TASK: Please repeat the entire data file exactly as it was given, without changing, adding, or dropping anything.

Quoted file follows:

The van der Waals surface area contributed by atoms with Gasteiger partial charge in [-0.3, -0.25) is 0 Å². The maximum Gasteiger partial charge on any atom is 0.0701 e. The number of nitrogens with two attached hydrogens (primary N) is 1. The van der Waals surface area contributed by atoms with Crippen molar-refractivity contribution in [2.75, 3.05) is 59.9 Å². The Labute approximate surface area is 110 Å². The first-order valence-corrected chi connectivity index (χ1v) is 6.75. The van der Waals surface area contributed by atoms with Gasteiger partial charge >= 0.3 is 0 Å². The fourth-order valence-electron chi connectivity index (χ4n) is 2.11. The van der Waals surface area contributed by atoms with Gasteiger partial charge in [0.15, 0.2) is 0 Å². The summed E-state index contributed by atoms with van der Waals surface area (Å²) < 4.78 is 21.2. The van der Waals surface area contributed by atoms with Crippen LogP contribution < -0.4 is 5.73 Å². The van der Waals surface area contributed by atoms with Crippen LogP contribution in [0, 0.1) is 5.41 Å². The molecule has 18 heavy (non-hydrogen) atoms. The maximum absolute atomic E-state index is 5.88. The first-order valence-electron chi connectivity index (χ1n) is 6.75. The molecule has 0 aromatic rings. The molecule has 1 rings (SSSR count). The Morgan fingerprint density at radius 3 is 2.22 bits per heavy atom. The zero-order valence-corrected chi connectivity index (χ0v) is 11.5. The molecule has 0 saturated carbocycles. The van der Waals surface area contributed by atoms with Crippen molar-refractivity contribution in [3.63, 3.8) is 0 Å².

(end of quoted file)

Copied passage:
The van der Waals surface area contributed by atoms with Gasteiger partial charge in [-0.3, -0.25) is 0 Å². The maximum Gasteiger partial charge on any atom is 0.0701 e. The number of nitrogens with two attached hydrogens (primary N) is 1. The van der Waals surface area contributed by atoms with Crippen molar-refractivity contribution in [2.75, 3.05) is 59.9 Å². The Labute approximate surface area is 110 Å². The first-order valence-corrected chi connectivity index (χ1v) is 6.75. The van der Waals surface area contributed by atoms with Gasteiger partial charge >= 0.3 is 0 Å². The fourth-order valence-electron chi connectivity index (χ4n) is 2.11. The van der Waals surface area contributed by atoms with Gasteiger partial charge in [0.15, 0.2) is 0 Å². The summed E-state index contributed by atoms with van der Waals surface area (Å²) < 4.78 is 21.2. The van der Waals surface area contributed by atoms with Crippen LogP contribution < -0.4 is 5.73 Å². The van der Waals surface area contributed by atoms with Crippen LogP contribution in [0, 0.1) is 5.41 Å². The molecule has 18 heavy (non-hydrogen) atoms. The maximum absolute atomic E-state index is 5.88. The first-order valence-electron chi connectivity index (χ1n) is 6.75. The molecule has 0 aromatic rings. The molecule has 1 rings (SSSR count). The Morgan fingerprint density at radius 3 is 2.22 bits per heavy atom. The zero-order valence-corrected chi connectivity index (χ0v) is 11.5. The molecule has 0 saturated carbocycles. The van der Waals surface area contributed by atoms with Crippen molar-refractivity contribution in [3.63, 3.8) is 0 Å².